Sweet Sal(i)vation

Sweet Sal(i)vation

Taste trustees of Black History Month save souls with southern dishes

By Dan O'Heron 02/23/2012

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Until Bonnie B’s Smokin’ BBQ Heaven came to my rescue, the month of February had been fraught with a conflict of interests that required a choice between equally undesirable alternatives. 

 

Every Fat Tuesday, before Twin Palms restaurant was boarded up, I attended its masquerade ball. Dressed in a red devil’s outfit with a wire tail — dinner fork in hand — I’d skulk around the room and grin like Groucho Marx over some pending evil mischief. After hours, the revelry went on. Dressed like that these days, they wouldn’t let me into a bank in the morning. 

 

And how after Fat Tuesday, the day before Lent sets in, could I, a restaurant writer, dutifully observe Black History Month? It wouldn’t be right to give up the delicious dishes of its heritage. This is a time when gluttony should be a cardinal virtue and not a deadly sin. 

 

Not to agonize, now I can go from the devil to the divine at Bonnie Henderson’s place (1280 N. Lake Ave., Pasadena, 626/794-0132). Without fat dripping, or swamps of honey, she cooks up food that is good for my soul. I can’t think of a better tasting meal than slowly smoked spare ribs sided with potato salad, made the way potato salad is meant to be, and baked beans that are lusciously sweet without being cloying. 

 

Caution: Don’t load up on side orders. Carefully prepared dishes like candied yams, mac & cheese and okra and tomato are so good tasting that one’s appetite might get side-swiped before the main entree. I wouldn’t want to miss the bite marks of soul from spill-off-the-bone racks of spareribs, whole chicken, Louisiana hot links and Oklahoma beef brisket. These come with Bonnie-made barbecue sauces so aromatic and tasty, I’m tempted to smell my fingers before licking them.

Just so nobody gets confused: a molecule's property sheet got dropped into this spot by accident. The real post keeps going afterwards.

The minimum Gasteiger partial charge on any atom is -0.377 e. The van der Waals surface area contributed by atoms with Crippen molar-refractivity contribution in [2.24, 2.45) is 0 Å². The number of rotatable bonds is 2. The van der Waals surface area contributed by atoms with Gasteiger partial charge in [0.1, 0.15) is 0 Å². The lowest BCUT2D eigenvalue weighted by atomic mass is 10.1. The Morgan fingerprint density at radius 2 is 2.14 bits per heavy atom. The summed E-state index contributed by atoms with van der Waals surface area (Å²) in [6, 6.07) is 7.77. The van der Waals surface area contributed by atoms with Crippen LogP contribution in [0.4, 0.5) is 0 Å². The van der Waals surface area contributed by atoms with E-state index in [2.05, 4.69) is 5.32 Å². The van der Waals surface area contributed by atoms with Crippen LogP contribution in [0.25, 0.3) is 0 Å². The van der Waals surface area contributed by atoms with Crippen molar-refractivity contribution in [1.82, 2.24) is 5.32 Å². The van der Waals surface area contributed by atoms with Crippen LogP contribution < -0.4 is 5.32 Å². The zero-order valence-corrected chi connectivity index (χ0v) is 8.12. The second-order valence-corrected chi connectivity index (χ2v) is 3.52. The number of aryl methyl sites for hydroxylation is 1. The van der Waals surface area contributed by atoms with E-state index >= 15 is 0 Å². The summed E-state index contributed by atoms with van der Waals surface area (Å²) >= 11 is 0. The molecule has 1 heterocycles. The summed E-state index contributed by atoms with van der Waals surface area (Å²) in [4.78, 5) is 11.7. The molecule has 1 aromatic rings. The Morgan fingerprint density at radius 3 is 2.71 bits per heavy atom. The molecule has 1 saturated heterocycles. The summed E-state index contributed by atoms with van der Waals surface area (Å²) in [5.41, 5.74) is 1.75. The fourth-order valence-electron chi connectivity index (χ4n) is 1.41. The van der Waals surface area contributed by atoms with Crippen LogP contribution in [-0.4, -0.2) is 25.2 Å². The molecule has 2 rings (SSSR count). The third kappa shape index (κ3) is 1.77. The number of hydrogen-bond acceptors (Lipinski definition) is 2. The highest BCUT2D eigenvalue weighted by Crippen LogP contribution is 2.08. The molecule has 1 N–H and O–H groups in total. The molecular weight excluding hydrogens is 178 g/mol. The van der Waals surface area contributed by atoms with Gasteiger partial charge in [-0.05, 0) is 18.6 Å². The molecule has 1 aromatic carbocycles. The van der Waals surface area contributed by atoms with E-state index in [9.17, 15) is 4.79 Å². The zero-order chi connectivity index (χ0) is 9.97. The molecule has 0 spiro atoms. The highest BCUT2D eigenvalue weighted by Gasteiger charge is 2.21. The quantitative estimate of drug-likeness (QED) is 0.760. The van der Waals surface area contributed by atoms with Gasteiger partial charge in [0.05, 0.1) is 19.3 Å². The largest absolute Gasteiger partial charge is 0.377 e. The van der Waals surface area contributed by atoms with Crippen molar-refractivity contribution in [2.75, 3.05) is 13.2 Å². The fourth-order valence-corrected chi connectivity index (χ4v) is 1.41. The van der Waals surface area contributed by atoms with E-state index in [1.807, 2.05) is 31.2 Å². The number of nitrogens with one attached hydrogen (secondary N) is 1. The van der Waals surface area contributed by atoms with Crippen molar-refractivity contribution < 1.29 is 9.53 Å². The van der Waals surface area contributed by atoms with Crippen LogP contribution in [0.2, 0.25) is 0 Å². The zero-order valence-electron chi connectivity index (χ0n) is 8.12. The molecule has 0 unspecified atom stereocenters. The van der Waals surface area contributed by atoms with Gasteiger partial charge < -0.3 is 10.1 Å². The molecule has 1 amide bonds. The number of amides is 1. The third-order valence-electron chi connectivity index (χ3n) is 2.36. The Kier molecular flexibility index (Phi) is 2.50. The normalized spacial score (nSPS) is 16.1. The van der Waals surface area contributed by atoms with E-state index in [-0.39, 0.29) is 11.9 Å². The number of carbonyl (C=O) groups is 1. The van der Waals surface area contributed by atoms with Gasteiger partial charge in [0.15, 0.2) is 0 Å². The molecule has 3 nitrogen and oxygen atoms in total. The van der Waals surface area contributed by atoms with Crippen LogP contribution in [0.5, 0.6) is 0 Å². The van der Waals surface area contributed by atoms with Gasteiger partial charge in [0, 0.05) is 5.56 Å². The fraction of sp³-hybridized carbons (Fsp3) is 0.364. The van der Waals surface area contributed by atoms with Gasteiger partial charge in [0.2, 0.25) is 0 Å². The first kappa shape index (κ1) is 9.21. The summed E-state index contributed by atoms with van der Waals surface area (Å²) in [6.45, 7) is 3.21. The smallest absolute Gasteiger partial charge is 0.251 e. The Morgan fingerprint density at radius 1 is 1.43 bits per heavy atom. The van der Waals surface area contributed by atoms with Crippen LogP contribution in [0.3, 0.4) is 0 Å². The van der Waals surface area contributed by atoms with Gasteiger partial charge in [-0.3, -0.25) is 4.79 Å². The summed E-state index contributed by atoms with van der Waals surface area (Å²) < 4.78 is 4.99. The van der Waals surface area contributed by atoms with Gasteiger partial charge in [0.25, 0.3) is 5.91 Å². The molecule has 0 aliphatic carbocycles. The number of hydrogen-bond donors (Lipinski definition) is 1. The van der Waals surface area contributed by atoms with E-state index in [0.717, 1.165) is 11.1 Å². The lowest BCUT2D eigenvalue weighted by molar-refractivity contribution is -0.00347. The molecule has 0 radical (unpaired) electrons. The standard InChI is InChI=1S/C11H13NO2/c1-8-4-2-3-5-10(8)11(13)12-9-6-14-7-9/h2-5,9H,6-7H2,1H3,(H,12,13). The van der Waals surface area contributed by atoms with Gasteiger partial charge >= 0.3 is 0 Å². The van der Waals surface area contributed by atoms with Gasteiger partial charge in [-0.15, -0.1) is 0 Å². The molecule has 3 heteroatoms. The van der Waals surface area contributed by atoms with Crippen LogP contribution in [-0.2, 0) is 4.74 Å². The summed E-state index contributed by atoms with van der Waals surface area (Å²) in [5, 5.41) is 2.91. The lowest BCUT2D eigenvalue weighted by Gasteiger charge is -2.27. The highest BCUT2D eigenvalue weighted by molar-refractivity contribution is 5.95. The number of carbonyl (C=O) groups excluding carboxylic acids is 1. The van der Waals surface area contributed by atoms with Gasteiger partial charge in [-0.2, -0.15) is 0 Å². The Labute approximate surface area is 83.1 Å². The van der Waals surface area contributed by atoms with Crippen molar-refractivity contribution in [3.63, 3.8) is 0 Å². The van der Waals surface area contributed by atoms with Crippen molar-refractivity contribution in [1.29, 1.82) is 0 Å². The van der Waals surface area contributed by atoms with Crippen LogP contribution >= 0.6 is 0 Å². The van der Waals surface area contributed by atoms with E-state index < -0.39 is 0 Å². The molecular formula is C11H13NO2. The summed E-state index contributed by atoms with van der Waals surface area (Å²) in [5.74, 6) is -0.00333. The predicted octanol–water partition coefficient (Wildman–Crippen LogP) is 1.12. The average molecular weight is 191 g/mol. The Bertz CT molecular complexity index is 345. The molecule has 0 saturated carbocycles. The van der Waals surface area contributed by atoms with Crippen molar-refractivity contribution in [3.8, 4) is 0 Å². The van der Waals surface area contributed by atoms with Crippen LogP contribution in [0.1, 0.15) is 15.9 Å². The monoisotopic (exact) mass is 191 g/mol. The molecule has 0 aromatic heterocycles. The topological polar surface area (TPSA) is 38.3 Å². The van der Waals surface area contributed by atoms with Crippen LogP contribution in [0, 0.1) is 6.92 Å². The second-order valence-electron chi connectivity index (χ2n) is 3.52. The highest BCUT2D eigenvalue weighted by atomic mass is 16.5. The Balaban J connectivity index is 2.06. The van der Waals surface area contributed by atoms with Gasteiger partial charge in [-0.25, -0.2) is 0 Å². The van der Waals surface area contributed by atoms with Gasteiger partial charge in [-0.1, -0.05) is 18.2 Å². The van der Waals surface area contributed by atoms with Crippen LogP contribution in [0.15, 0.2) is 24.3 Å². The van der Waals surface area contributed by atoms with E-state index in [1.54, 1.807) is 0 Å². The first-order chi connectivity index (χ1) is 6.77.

Portions of everything are generous but not so big as to put my soul in pawn to Jenny Craig or require a recounting to my priest. 

 

“My mission,” said Henderson, “is to be a blessing to the communities I serve. More than anything else in my life, I try to prepare the highest quality of delicious health-conscious soul food. I love to cook faithfully and I hope it shows.”

 

Like others on Lake Avenue who wave at the restaurant owner through the window, I’m grateful that in these times, when tastes change faster than Jiffy Lube, there’s still some old time religion on the table and a chef like Henderson with a halo. 

 

Not far away, the leading light among dinner houses is Big Mama’s-Rib Shack (1453 N. Lake Ave., Pasadena, 626/797-1792). Here, classic Deep Southern dishes — and some innovations — are stirred together by Dargin McWhorter, son of late founder Emma Sue “Big Mama” Miller McWhorter, his wife, Anita, and family. 

 

Back in the day, getting a whiff of Emma Sue’s cookery, I can imagine that wealthy patrons on a Mississippi river boat — at the drop of a snail fork — would love to jump ship to get to her kitchen for fried chicken and barbecued ribs, candied yams and corn bread. 

 

Many recreations of these dishes live up to the name of Big Mama at the restaurant today. (My favorite is smothered chicken and rice. Slathered in a smooth gravy, the combo prickles like a kitten’s tongue, and the meat trembles in easy surrender off the fork.)

 

These days, said Dargin, they never use the “don’t ask, don’t tell” ingredients in gravies and sauces, once a staple in Deep South dishes. "There’s no fatback in our pinto beans,” said Dargin, “and no meat in our veggies, except in dirty rice.” He indicated you can’t give rice that “dirty look without ground giblets, but you can see that our chitterlings are as clean as a whistle.”

 

On Tuesdays and Saturdays, live music goes with ham hocks and butter beans. Alternately, there’s blues, rock ‘n’ roll and jazz. Some night after a singer cries out like Billie Holiday — “Gimme a pig’s foot and a bottle of beer” — a waiter will run up with a pig’s foot on a plate and two sides for $8.95 and bottle of Dixie Lager for $4.50. 

When the song ends, the melody of a fine aftertaste in dining and entertainment lingers on at Big Mama’s. 

 

Bonnie B’s Smokin BBQ

11280 N. Lake Ave., Pasadena,, (626) 794-0132 

bonniebssmokin.com

 

Big Mama's Rib Shack

1453 N. Lake Ave., Pasadena, (626) 797-1792 

bigmamas-ribshack.com

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